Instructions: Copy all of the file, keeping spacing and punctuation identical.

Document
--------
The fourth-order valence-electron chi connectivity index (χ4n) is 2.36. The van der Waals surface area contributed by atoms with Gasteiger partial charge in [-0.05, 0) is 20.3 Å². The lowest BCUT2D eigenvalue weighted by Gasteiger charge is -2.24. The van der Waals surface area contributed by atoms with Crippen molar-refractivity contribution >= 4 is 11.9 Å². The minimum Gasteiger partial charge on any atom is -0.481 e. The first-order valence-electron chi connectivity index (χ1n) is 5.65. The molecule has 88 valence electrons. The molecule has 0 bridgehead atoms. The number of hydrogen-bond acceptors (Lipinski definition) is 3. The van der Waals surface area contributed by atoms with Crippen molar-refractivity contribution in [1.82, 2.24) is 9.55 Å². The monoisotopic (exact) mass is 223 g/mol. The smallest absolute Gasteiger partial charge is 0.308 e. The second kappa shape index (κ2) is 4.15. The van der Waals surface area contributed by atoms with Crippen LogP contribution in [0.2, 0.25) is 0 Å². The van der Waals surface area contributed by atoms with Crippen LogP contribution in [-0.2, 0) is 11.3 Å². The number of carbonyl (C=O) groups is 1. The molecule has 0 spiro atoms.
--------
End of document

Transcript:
The fourth-order valence-electron chi connectivity index (χ4n) is 2.36. The van der Waals surface area contributed by atoms with Gasteiger partial charge in [-0.05, 0) is 20.3 Å². The lowest BCUT2D eigenvalue weighted by Gasteiger charge is -2.24. The van der Waals surface area contributed by atoms with Crippen molar-refractivity contribution >= 4 is 11.9 Å². The minimum Gasteiger partial charge on any atom is -0.481 e. The first-order valence-electron chi connectivity index (χ1n) is 5.65. The molecule has 88 valence electrons. The molecule has 0 bridgehead atoms. The number of hydrogen-bond acceptors (Lipinski definition) is 3. The van der Waals surface area contributed by atoms with Crippen molar-refractivity contribution in [1.82, 2.24) is 9.55 Å². The monoisotopic (exact) mass is 223 g/mol. The smallest absolute Gasteiger partial charge is 0.308 e. The second kappa shape index (κ2) is 4.15. The van der Waals surface area contributed by atoms with Crippen LogP contribution in [0.2, 0.25) is 0 Å². The van der Waals surface area contributed by atoms with Crippen LogP contribution in [-0.2, 0) is 11.3 Å². The number of carbonyl (C=O) groups is 1. The molecule has 0 spiro atoms.